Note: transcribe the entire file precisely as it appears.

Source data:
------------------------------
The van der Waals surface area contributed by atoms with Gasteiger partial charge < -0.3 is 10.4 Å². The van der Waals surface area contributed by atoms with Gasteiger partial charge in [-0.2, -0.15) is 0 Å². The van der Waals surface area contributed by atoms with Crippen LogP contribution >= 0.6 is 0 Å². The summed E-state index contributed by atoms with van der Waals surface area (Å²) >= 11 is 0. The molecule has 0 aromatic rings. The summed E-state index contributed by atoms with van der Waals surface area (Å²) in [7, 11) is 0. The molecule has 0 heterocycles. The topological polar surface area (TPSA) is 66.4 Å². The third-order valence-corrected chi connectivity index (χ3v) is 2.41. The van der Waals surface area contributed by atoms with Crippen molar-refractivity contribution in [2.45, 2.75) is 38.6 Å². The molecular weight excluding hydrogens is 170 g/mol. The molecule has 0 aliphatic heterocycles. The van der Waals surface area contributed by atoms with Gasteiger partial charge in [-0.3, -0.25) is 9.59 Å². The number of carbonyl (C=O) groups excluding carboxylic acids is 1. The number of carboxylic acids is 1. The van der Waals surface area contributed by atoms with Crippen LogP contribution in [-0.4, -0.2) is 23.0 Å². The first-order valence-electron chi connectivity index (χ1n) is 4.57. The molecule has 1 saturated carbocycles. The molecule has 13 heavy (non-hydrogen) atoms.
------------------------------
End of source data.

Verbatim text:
The van der Waals surface area contributed by atoms with Gasteiger partial charge < -0.3 is 10.4 Å². The van der Waals surface area contributed by atoms with Gasteiger partial charge in [-0.2, -0.15) is 0 Å². The van der Waals surface area contributed by atoms with Crippen LogP contribution >= 0.6 is 0 Å². The summed E-state index contributed by atoms with van der Waals surface area (Å²) >= 11 is 0. The molecule has 0 aromatic rings. The summed E-state index contributed by atoms with van der Waals surface area (Å²) in [7, 11) is 0. The molecule has 0 heterocycles. The topological polar surface area (TPSA) is 66.4 Å². The third-order valence-corrected chi connectivity index (χ3v) is 2.41. The van der Waals surface area contributed by atoms with Crippen molar-refractivity contribution in [2.45, 2.75) is 38.6 Å². The molecular weight excluding hydrogens is 170 g/mol. The molecule has 0 aliphatic heterocycles. The van der Waals surface area contributed by atoms with Gasteiger partial charge in [-0.3, -0.25) is 9.59 Å². The number of carbonyl (C=O) groups excluding carboxylic acids is 1. The number of carboxylic acids is 1. The van der Waals surface area contributed by atoms with Crippen LogP contribution in [-0.4, -0.2) is 23.0 Å². The first-order valence-electron chi connectivity index (χ1n) is 4.57. The molecule has 1 saturated carbocycles. The molecule has 13 heavy (non-hydrogen) atoms.